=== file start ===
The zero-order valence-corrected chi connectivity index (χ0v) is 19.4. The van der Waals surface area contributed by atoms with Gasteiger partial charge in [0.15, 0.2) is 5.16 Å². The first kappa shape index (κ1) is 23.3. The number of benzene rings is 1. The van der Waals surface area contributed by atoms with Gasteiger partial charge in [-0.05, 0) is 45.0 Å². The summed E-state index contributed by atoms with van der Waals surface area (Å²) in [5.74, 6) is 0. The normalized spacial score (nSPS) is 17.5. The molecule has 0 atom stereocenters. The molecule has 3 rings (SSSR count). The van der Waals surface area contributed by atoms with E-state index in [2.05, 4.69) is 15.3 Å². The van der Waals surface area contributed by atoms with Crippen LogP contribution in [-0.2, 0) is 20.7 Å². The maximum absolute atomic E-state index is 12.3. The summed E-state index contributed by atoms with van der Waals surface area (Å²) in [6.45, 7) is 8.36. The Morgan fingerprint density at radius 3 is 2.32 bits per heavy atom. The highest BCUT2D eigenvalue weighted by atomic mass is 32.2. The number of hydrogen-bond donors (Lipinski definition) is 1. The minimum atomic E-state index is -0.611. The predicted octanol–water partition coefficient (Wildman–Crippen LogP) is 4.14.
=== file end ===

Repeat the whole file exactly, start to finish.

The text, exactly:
The zero-order valence-corrected chi connectivity index (χ0v) is 19.4. The van der Waals surface area contributed by atoms with Gasteiger partial charge in [0.15, 0.2) is 5.16 Å². The first kappa shape index (κ1) is 23.3. The number of benzene rings is 1. The van der Waals surface area contributed by atoms with Gasteiger partial charge in [-0.05, 0) is 45.0 Å². The summed E-state index contributed by atoms with van der Waals surface area (Å²) in [5.74, 6) is 0. The normalized spacial score (nSPS) is 17.5. The molecule has 0 atom stereocenters. The molecule has 3 rings (SSSR count). The van der Waals surface area contributed by atoms with E-state index in [2.05, 4.69) is 15.3 Å². The van der Waals surface area contributed by atoms with Crippen LogP contribution in [-0.2, 0) is 20.7 Å². The maximum absolute atomic E-state index is 12.3. The summed E-state index contributed by atoms with van der Waals surface area (Å²) in [6.45, 7) is 8.36. The Morgan fingerprint density at radius 3 is 2.32 bits per heavy atom. The highest BCUT2D eigenvalue weighted by atomic mass is 32.2. The number of hydrogen-bond donors (Lipinski definition) is 1. The minimum atomic E-state index is -0.611. The predicted octanol–water partition coefficient (Wildman–Crippen LogP) is 4.14.